Liked by 1 person

      1. absolutely. The good thing about deleting photographs is that I never see them again. I can always go back to the original, unlike you, but when I see something that bothers me and I cannot fix it, that’s all I see from that point on. The delete bottom is awesome! Goest to the trash and puff….

        Liked by 1 person

  1. Looks great! 🤙🏻
    Your blog provided me a lot of insight. I plan to offer painting and drawing classes virtually and have been struggling with the best format and ‘curriculum’. I want people to experience more fun, less frustration. I think some tips and discussion, followed by a brief demonstration, and then question and answer seems best? I’d love your thoughts on this…what format seems most helpful and less intimidating to you?

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    1. Sorry for such a late response! I definitely agree that any art class or program should be fun, or if not “fun” at least a pleasant, positive, and encouraging experience for all participants. That’s not always in an instructor’s control, however. I know I’ve sometimes had very unhappy experiences — not online so much but with in-person workshops — and maybe there are a few lessons I’ve learned that I can share. First, be sure your class members know exactly what they need. Having a materials list prepared ahead of time makes this easier, especially if you give information on substitutions. If you’re working from a reference photo, you might want to make that available, too, and please, be sure any reference photos are available for download with no copyright restrictions and that they’re large enough and clear enough to see! This is one of my biggest online frustrations. So often a class or demo features a small reference photo where I can’t make out the details. Do you plan to have participants work along as you do the demo? If so, I would suggest having someone on-hand to monitor the chat box/comments section so that you can answer questions as they arise. If not, then the Q & A session afterward would be great. For me, the friendliest approach is having a live demo with chat. This is the format used for the “Gettin’ Sketchy” sessions from The Virtual Instructor. I’ve enjoyed those immensely — except for the problems with reference photos. The casual format gives me a chance to really get acquainted with the two hosts. I’m able to leave comments, ask questions, and participate during the art demonstration. The episodes are all recorded and can be accessed at any time on YouTube. Another suggestion I hear often is “Can we share our artwork?” You might consider having a place where students can upload their versions of the demo, but if you do, please be sure to offer a word of encouragement to everyone who shares their art. One thing I’ve learned is that nothing feels worse than having a piece of art totally ignored. Even if it’s truly awful, a good instructor should be able to find something encouraging to say. I hope these ideas and suggestions are helpful in some way, and again, I apologize for the slow response.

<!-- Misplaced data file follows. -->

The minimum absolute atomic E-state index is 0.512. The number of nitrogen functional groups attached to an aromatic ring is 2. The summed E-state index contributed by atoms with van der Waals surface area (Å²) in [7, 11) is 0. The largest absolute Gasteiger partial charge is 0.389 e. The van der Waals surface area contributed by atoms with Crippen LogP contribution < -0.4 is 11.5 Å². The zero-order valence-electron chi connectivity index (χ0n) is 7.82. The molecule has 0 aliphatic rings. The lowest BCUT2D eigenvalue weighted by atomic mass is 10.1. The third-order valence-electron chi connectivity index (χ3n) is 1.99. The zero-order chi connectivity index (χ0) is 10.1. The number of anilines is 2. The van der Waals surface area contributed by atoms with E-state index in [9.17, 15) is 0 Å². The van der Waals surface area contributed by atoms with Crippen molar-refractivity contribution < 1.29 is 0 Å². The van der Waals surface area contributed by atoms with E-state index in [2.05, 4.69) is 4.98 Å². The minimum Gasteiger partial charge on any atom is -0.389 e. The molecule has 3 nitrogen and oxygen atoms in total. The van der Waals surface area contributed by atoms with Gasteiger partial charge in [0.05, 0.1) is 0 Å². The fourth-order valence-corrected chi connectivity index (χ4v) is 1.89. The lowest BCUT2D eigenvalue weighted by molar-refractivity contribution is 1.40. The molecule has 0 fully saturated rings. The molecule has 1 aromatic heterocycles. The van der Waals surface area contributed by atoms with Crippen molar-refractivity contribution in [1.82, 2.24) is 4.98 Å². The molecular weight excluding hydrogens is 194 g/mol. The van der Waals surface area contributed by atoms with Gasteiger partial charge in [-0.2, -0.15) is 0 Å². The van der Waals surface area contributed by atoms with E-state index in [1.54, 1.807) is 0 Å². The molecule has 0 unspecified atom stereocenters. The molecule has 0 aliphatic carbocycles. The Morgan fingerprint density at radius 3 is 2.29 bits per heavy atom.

Liked by 1 person

      1. Wonderful advice!! Don’t sweat the timing of your reply, it’s perfect. Thank you for such a thoughtful reply. It can only help me be more successful in creating a positive art experience so I’m very grateful! You rock 🤙🏻

        Liked by 1 person

      2. Awww, thanks for that! 🥰
        I haven’t started yet. I’m still working out the best structure & format. When I came across your blog I was excited! You really helped me understand some of the more critical aspects of this idea. Can I keep you posted? I’d love to have your honest critique when the time comes 🙂

        Liked by 1 person

    1. I sort of felt that exact same way! I don’t do “urban sketching.” I’m awful at buildings, and windows, and doorways, so I was very pleased with this “vignette.” Especially because I had so much fun creating it.

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    1. Yes, thank you! I really liked it. Usually things like this are so difficult for me, but this time I just relaxed, had fun, and came away with something I think is quite charming. I’m glad you like it.

      Liked by 1 person

  2. Thanks for visiting, now following, my blog, Judith! This is a lovely sketch, you’ve caught something that has the feel of your own experience of it, not just the “facts”. This is something I’m trying gradually to work on, to loosen up and gain clarity over what it is that has caught my eye.. or heart/attention, really. Not always easy. I’ll look at more of your site later… it’s bright, sunny and cold outside now, time for a walk before another stint of video editing… Best wishes.

    Liked by 1 person

    1. Thanks for the kind words. I’m not good at urban sketching, so it was fun to “loosen up” a little and do this “vignette”. I think the most important thing I learned from it was that I don’t have to try to capture every detail or every architectural element. I just need to get a few loose strokes down on the paper to “suggest” what’s there. It was very enjoyable to draw and paint. It’s cold here, too. I’m wanting to go hiking in our park, but I don’t think it’s quite warm enough for that. Enjoy your walk!